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Dr Benjamin Olowojebutu

September 29, 2019

Dr. Benjamin Olowojebutu

Founder, Benjamin Olowojebutu Foundation (BOF)

Alumnus, Healthcare Executives Leadership Programme

Over 1700 free successful surgeries and counting…

In 2018, Benjamin Olowojebutu founded the Benjamin Olowojebutu Foundation (BOF), a non-profit that provides free surgical services to individuals and communities who would otherwise struggle to access affordable and good quality healthcare. By collaborating with local health facilities, the Foundation has since inception gone on to carry out over 1700 free operations - often in remote and impoverished communities across Nigeria. Common procedures include the surgical excisions of lipomas, breast lumps, and fibroids, and hernia repairs.  For the most part, these conditions require relatively low-risk surgeries which his team have the expertise to perform and the local facilities, the capabilities to manage post-operatively.  

We met with Benjamin recently to discuss his journey since completion of the HLA’s Healthcare Executives Leadership Programme in 2018.  Why did he found this organisation? What is his vision for it?  What sustains him even when he encounters challenges?  And, what can we and others learn from his own unique story?

So why is he doing this?

We first met Benjamin in 2016 when he enrolled on the Healthcare Executives Leadership Programme, a year-long programme designed to equip clinician managers with the skills and abilities to effectively lead and manage people and processes to deliver quality services and the ensure financial viability of their healthcare businesses.  At the time, he had applied for the programme with the aim of using the competencies gained to grow the Lagos-based private hospital, Liberty Life Hospital where he was a partner.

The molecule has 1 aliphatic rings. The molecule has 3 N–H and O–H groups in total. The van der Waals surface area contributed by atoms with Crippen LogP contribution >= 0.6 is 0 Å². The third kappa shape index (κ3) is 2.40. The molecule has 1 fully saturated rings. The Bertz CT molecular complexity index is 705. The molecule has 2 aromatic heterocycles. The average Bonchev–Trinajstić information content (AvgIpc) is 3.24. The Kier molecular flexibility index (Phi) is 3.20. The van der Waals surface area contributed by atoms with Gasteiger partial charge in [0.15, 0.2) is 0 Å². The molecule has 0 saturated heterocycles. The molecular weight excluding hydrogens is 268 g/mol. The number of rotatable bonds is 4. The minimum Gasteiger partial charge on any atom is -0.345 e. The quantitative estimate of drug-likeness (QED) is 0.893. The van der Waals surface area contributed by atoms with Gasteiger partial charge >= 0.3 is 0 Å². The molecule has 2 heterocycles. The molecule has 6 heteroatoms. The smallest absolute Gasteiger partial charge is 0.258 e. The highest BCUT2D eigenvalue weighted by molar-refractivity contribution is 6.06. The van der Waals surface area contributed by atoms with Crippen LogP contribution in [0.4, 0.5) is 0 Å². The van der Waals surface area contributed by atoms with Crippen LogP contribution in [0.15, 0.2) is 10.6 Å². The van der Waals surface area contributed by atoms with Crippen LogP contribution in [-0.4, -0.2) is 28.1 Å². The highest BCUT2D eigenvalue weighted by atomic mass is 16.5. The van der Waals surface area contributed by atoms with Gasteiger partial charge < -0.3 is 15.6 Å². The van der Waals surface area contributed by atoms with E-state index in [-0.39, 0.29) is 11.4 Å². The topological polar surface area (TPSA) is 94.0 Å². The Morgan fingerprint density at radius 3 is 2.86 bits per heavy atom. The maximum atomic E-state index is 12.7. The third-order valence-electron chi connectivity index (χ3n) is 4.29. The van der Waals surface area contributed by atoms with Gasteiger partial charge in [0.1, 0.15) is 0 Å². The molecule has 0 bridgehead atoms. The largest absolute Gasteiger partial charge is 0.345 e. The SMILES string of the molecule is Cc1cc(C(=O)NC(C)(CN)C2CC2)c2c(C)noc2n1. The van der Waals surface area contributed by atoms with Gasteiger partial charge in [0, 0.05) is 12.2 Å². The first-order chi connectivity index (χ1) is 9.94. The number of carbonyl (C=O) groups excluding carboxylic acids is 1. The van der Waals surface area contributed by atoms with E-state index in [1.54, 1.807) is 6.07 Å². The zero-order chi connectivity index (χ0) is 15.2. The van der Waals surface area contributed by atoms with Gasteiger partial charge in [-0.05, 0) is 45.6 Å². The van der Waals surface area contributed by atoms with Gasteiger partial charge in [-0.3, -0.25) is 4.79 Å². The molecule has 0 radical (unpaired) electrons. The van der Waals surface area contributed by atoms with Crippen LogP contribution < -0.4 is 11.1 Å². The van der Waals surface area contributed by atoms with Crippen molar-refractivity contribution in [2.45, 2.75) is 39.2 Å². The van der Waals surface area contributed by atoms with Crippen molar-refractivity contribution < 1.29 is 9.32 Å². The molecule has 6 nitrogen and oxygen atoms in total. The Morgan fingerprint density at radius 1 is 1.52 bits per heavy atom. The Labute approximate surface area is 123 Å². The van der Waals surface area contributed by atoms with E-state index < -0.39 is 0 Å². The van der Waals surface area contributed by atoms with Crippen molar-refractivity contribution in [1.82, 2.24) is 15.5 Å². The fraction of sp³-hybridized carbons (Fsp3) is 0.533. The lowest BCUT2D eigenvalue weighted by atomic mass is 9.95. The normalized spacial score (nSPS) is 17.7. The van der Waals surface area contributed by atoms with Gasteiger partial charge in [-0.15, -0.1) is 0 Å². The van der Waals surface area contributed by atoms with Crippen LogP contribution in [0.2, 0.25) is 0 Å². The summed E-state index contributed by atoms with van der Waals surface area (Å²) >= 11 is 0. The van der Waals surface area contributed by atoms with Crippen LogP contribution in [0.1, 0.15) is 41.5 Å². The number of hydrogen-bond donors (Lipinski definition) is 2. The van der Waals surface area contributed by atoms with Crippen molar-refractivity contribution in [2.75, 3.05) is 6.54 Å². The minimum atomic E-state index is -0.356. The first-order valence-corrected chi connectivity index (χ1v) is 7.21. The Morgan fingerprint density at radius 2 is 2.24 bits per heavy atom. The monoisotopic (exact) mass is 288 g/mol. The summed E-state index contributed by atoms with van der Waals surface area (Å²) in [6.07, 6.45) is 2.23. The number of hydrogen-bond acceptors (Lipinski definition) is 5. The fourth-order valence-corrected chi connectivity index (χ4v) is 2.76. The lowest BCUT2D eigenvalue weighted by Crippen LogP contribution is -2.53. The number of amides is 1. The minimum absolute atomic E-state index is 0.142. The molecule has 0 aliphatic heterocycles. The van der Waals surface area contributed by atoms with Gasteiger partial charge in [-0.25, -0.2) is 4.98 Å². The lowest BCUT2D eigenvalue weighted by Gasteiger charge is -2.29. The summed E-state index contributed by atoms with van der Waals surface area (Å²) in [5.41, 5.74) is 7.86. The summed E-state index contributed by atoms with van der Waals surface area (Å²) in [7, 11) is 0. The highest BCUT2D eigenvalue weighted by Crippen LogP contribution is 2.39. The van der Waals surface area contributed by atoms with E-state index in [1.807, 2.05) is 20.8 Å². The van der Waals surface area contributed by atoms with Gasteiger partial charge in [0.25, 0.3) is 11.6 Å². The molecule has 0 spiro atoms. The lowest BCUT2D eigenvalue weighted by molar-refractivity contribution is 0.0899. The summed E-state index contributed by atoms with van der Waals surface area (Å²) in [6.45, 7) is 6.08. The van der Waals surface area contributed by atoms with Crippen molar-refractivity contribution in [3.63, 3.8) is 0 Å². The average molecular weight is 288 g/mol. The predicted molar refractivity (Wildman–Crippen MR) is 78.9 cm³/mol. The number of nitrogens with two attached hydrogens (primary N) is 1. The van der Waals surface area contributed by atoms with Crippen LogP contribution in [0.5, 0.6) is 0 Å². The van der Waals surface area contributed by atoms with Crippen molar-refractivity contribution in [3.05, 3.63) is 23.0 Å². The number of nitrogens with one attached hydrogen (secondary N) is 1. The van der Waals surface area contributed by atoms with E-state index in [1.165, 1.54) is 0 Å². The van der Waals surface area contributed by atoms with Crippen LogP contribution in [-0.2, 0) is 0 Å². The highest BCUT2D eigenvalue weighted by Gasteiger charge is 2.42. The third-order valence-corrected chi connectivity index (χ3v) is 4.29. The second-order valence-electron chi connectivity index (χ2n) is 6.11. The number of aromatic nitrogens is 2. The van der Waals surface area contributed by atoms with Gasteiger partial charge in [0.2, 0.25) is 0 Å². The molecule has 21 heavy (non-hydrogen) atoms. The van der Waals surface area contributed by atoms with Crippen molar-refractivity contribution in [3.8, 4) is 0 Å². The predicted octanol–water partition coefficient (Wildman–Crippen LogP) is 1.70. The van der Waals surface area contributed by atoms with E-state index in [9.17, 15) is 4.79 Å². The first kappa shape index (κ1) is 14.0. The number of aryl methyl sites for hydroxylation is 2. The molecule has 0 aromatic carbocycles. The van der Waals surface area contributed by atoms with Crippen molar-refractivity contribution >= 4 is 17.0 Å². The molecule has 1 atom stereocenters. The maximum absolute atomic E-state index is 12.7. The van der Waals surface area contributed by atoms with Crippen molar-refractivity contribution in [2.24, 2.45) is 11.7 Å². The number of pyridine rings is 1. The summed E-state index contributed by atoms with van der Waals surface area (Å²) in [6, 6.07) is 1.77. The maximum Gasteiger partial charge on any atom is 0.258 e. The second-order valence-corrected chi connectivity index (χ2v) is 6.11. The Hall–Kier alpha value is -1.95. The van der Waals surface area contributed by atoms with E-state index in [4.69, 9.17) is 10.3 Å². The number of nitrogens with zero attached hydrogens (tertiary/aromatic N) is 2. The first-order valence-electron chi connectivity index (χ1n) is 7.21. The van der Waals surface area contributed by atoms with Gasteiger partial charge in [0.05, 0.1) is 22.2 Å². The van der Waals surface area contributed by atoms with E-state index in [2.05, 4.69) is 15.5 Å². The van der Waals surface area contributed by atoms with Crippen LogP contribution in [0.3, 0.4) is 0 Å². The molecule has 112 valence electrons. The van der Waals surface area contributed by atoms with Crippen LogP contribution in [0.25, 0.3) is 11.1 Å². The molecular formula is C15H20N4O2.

However, the year took an unprecedented turn for him.  A near fatal road traffic accident at the end of the year forced him to reflect on where his passion really lay and the legacy he would like to create. He had only just started the Healthcare Executives Leadership Programme a few weeks prior, and unsurprisingly given his outgoing and charismatic personality, he had already been nominated the “class captain” and become dear to his peers.  These connections proved vital, as they, his fellow medical directors and healthcare executives in both the public and private sector, as well as his family and friends, all rallied around him during this difficult time, and to the best of their abilities, sought to ensure he received the best inpatient care. Yet, in spite of this, the experience proved deeply harrowing and laid bare the vulnerabilities of the Nigerian health system. He describes his experience as a patient within the healthcare system as the driving force behind his desire to create equity in access to quality health services.